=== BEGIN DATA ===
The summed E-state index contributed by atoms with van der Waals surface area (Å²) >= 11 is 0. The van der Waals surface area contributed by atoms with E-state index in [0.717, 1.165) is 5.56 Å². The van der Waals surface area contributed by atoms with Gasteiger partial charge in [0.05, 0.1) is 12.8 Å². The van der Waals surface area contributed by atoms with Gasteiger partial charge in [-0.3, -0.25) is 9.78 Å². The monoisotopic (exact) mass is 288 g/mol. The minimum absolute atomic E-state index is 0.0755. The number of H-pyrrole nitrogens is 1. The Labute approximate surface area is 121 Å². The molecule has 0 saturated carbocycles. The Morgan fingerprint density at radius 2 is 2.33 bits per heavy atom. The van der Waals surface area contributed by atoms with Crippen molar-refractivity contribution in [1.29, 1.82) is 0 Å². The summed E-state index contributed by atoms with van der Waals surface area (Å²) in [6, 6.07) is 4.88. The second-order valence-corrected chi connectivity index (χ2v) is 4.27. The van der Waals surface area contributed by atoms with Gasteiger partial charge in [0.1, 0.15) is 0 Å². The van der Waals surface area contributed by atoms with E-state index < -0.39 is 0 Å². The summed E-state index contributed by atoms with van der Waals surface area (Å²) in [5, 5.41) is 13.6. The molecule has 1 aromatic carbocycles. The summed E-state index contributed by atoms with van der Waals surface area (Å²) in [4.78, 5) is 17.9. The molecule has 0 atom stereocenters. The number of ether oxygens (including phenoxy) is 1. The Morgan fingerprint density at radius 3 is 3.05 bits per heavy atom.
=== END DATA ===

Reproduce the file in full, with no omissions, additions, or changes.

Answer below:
The summed E-state index contributed by atoms with van der Waals surface area (Å²) >= 11 is 0. The van der Waals surface area contributed by atoms with E-state index in [0.717, 1.165) is 5.56 Å². The van der Waals surface area contributed by atoms with Gasteiger partial charge in [0.05, 0.1) is 12.8 Å². The van der Waals surface area contributed by atoms with Gasteiger partial charge in [-0.3, -0.25) is 9.78 Å². The monoisotopic (exact) mass is 288 g/mol. The minimum absolute atomic E-state index is 0.0755. The number of H-pyrrole nitrogens is 1. The Labute approximate surface area is 121 Å². The molecule has 0 saturated carbocycles. The Morgan fingerprint density at radius 2 is 2.33 bits per heavy atom. The van der Waals surface area contributed by atoms with Crippen molar-refractivity contribution in [1.29, 1.82) is 0 Å². The summed E-state index contributed by atoms with van der Waals surface area (Å²) in [6, 6.07) is 4.88. The second-order valence-corrected chi connectivity index (χ2v) is 4.27. The van der Waals surface area contributed by atoms with Gasteiger partial charge in [0.1, 0.15) is 0 Å². The van der Waals surface area contributed by atoms with E-state index < -0.39 is 0 Å². The summed E-state index contributed by atoms with van der Waals surface area (Å²) in [5, 5.41) is 13.6. The molecule has 1 aromatic carbocycles. The summed E-state index contributed by atoms with van der Waals surface area (Å²) in [4.78, 5) is 17.9. The molecule has 0 atom stereocenters. The number of ether oxygens (including phenoxy) is 1. The Morgan fingerprint density at radius 3 is 3.05 bits per heavy atom.